Siobhan MacDonald was born in Cork in the Republic of Ireland. She studied in Galway and worked as a writer in the technology industry in Scotland for ten years, then in France, before returning to Ireland. She now lives in Limerick with her husband and two sons.
And her book…TWISTED RIVER (A Penguin Mystery Original, March 22, 2016, $16) the riveting debut psychological thriller by Siobhan MacDonald. Two families agree to a holiday house swap, each hoping a vacation will help fix their troubled marriage. But when a woman is murdered in the driveway of one house in an apparently random attack, the secrets holding each marriage together start to come to light with shocking consequences.
Q: Before becoming a novelist, you studied engineering and made a living by writing for software companies, academic institutions, and government agencies. What made you decide to break into fiction and specifically into the mystery/suspense genre?
Siobhan: I’ve always enjoyed telling stories and those with a mystery at their core intrigue me. I can’t recall a time when telling stories and committing stories to paper wasn’t part of my life. In my teenage years I dabbled in poetry and wrote some one-act plays that I and a friend performed for competitions. Later, I used annual leave from work to write short stories. I studied engineering in college and when I graduated I got a writing job creating information products for a financial software company. Technical and business writing is subject to a particular set of constraints. Fiction provided an antidote to the rigors imposed by that kind of writing.
Growing up in a large family, there was a premium attached to being able to tell a good story. My mother taught speech and drama and was a proficient story-teller herself, spending many childhood nights in air-raid shelters in the north of England during the second world war. As a child myself, I recall dark winter’s nights driving home through the Knockmealdown mountains from my grandmother’s house. Instead of playing “I Spy,” we kids sat in the back and would each have to tell a story. My grandmother often told stories of the ghosts she had seen. My mother’s stories too had an edge – which upped the ante for the rest of us. She had the ability to make the ordinary sound fantastical. Even the most mundane trip to the local supermarket was alive with a host of dramatic possibilities. A trip for groceries could often sound like a scene from The Bourne Identity.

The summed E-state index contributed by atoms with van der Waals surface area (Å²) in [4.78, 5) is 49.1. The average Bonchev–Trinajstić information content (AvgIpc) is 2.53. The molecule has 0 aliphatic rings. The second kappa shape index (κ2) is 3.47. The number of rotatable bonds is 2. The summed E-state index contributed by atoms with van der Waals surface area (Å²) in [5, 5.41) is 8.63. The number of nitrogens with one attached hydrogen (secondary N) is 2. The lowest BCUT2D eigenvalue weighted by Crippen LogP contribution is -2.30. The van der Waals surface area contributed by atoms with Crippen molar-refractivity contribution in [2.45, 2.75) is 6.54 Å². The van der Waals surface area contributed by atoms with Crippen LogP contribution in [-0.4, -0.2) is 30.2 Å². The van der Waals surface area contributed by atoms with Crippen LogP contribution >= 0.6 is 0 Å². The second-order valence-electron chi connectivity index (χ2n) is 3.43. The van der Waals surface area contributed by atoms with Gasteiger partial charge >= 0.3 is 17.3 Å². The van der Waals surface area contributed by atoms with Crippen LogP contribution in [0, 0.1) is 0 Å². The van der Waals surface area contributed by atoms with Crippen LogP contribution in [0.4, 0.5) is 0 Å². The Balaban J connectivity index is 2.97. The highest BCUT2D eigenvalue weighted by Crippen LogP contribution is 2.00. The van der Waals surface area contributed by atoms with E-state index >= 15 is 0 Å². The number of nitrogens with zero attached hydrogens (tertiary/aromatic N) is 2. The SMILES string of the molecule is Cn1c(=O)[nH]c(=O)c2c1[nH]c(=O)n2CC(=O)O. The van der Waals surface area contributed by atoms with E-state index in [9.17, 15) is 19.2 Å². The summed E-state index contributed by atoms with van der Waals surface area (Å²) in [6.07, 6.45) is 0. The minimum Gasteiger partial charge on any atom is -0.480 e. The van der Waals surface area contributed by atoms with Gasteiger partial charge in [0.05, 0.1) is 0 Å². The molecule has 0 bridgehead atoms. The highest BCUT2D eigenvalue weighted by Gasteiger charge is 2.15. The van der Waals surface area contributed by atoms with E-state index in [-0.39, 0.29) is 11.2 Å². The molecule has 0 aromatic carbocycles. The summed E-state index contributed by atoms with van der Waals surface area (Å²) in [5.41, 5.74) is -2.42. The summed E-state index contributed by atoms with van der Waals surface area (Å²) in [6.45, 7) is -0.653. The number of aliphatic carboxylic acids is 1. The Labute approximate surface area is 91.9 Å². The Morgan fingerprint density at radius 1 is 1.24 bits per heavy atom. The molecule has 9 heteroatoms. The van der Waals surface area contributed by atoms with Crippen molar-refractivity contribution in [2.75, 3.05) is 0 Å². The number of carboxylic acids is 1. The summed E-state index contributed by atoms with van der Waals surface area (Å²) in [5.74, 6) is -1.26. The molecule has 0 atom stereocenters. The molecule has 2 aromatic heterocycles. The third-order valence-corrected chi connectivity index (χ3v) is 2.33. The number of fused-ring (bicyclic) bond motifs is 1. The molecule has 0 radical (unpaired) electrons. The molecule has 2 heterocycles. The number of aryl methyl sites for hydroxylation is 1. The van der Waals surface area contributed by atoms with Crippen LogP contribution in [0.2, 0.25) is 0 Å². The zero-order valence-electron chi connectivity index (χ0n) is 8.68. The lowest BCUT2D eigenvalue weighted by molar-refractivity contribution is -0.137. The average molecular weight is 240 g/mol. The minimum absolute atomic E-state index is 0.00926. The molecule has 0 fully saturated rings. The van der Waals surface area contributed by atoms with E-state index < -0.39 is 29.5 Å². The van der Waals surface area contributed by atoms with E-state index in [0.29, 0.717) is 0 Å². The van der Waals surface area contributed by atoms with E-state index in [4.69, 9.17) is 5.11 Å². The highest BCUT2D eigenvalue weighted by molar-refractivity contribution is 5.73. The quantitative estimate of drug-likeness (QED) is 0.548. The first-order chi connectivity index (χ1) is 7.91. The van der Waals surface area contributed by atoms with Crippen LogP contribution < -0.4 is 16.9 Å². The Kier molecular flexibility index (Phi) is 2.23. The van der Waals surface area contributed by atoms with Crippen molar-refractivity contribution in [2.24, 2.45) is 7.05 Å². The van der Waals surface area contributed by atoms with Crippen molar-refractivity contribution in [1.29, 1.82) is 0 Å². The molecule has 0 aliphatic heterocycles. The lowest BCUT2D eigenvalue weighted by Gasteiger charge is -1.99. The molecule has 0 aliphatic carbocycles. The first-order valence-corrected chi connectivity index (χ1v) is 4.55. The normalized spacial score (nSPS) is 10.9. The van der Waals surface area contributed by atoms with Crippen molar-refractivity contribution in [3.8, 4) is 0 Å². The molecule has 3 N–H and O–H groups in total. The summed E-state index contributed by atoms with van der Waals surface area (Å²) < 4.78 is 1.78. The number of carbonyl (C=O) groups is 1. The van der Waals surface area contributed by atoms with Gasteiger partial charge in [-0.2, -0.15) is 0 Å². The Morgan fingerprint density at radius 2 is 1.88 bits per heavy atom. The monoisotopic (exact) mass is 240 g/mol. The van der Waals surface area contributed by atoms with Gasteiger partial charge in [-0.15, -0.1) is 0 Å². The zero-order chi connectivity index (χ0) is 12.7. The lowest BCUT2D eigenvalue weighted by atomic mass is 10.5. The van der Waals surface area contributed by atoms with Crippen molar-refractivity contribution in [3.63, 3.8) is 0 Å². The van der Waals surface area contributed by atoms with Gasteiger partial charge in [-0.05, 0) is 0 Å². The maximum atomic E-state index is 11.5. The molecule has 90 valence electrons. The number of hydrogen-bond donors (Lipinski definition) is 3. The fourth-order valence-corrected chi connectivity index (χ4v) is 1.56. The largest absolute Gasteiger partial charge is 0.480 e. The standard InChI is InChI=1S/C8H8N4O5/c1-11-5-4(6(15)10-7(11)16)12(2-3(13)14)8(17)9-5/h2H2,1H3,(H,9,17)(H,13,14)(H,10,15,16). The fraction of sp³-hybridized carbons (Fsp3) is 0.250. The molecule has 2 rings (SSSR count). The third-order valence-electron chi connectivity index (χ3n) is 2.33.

I don’t think that I consciously chose the mystery and suspense genre – I rather think that it chose me. I naturally gravitate towards this style of writing. My first attempt at novel-writing started life as romantic memoir but half-way through became suspense. I didn’t set out to write like that but neither could I stop it. It happened almost by stealth. I suspect there are many curious stories lurking in my subconscious and sometimes the plotlines or the characters write themselves. It’s intriguing to unspool the stories hidden inside my head.
Fiction provides a release from everyday life. A good novel allows you to pass through a portal to a different existence. For me, mystery and suspense proves a most absorbing genre. Often, what you see on the surface is often not what lies beneath and there can be many versions of the same story. This particular genre provides the thrill of the unexpected – the deliciously tingling “I didn’t see that one coming” gasps.
I become easily fascinated by real-life mysteries and I think that my alter ego is probably a detective. I’m naturally cautious and not particularly brave in the face of real danger, so writing suspense allows me to enjoy the challenge and satisfaction of detective work along with all the adrenaline and thrills from the comfort of my study. Suspense and mystery novels allow readers to become armchair detectives, too. I enjoy the challenge of creating a story to capture and sustain a reader’s attention. It’s difficult to compete in a world of touch-button entertainment offered by social media, and services such as Netflix.
Q: Was there a specific event that inspired you to write TWISTED RIVER?
Siobhan: The plot hinges on the central theme of a house swap. House swapping became a talking point when planning a family holiday to New York a number of years ago, as a way of having an interesting alternative to a regular package holiday. While friends had happy experiences with exchanges, to me the suggestion was riddled with hazards. I decided to explore and tease out these potential hazards. I also thought it was an interesting platform to explore notions of privacy in the “share” generation of social media.
Q: The book centers around two families who are on vacation when events spiral out of control. Do you think there is something about traveling that can bring problems that were lingering just under the surface to a head?
Siobhan: The period prior to going on vacation can be a flashpoint for all kinds of emotion. The excitement and anticipation of a vacation is often blighted by the stress of completing work projects or domestic tasks, and efforts to organize end up in a never-ending checklist. I personally find packing a suitcase for an outward journey a particularly loathsome task. Unless of course you’re traveling First Class, traveling invariably involves standing in line and being squashed together in confined spaces and all the irritations that brings. When traveling in close confines, it’s much more difficult to ignore the unsaid conversation or strange behavior, and secrets are harder to hide.
Q: Has anything extreme like this ever occurred during your own travels?